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Recently I was in a large research conference mostly targeted at undergraduates, so there were people from many universities recruiting for summer programs, grad schools and academic societies.

It seemed like an excellent opportunity to make myself known, but I didn't have much success when interacting with them.

Most of the time I could have easily found on the internet all the information they gave me. When I tried to dig a little deeper (i.e. how much research experience do students accepted to your school have?) I got some very generic responses (i.e. We look at the whole package so it varies). I also attempted to talk a bit about my research interests in general to schools that seemed a good match, but that also went nowhere.

However, universities wouldn't spend so many resources if they didn't expect to gain something at these events, so I imagine I'm going about this the wrong way.

What should I speak about with university recruiters?

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    Their objective is to advertise more than recruit. – JoErNanO Nov 15 '15 at 17:15
  • They do go to recruit, but a recruiter/admissions officer isn't going to be able to delve into your research interests as well as program faculty can. They attended to advertise, build name recognition, and collect information from prospects for later followup. – Pete Nov 15 '15 at 18:27
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Go for all the administrative details. Things you don't want to ask a potential supervisor, (e.g. asking about money) and things not research related (which a potential supervisor might not know).

  • What is the official duration of a PhD?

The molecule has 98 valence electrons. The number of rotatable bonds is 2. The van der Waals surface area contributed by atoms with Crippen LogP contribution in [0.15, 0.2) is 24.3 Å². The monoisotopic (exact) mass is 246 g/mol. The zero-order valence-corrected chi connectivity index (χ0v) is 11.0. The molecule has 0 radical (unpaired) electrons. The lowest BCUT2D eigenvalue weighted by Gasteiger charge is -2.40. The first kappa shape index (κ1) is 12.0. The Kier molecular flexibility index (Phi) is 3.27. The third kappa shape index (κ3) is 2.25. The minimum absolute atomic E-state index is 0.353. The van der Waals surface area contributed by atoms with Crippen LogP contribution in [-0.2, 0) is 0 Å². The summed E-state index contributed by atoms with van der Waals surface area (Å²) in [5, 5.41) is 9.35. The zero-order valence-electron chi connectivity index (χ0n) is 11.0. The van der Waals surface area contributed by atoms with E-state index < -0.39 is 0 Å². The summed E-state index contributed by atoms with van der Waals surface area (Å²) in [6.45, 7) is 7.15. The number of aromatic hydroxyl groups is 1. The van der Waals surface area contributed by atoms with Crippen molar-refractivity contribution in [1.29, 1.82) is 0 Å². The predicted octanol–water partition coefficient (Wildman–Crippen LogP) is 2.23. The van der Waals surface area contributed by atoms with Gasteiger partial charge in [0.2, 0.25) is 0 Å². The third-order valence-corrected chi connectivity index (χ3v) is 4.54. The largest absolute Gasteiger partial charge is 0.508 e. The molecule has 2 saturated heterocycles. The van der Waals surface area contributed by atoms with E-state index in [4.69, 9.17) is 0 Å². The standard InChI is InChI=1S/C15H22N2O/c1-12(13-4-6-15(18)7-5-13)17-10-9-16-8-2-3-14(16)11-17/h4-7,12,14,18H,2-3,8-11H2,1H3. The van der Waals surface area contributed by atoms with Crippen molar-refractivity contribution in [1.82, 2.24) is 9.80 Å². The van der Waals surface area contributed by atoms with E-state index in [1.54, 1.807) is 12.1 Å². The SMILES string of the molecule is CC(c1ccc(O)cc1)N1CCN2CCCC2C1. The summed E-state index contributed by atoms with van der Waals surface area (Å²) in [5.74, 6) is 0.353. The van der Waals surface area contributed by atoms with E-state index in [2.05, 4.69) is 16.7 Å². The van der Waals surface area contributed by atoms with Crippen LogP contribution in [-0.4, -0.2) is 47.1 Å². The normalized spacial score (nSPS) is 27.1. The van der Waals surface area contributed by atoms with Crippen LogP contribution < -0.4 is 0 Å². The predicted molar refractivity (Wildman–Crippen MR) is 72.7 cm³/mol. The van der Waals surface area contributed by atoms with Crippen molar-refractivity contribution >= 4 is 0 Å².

• what is the current average duration of a PhD?
  • What kind of living allowance/stipend is available?
    • How does that availability change if you go over time?
  • What is there exact process for applying?
    • Does this process change if you have already found a supervisor at the university who wants to take you on board?
  • How many PhD Students are at the university?
    • How many apply?
    • How many students in total? (i.e. what is the ratio)
  • What facilities do PhD student normally get?
    • is there separate reading areas in the library?
    • do you have a office? Shared office? Expected to use library?
  • How many supervisors are you required to have?
    • Some it is 1, others 2
    • Some it may be minimum 2 but normally 3
  • Who is the best person at the university to contact if I have more questions?
    • Is this the same person I would contact if I were currently enrolled as a student?
  • Can I have one of those cool free pens/USB sticks/mugs you are giving out?
    • thanks.

And if they can't answer, move on, you have better things to do. You can almost certainly get an answer to these via email later.

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The best way to do what you want (get your name out, learn about how to improve your application) is to contact faculty and administrators at the departments you're interested in, and to apply for undergraduate research opportunities.

If you want to make use of these recruiting events, you could ask more general things about the university. Student life might be a good place to start. You might also ask the recruiter if they can give you any contacts in the departments that you're interested in.

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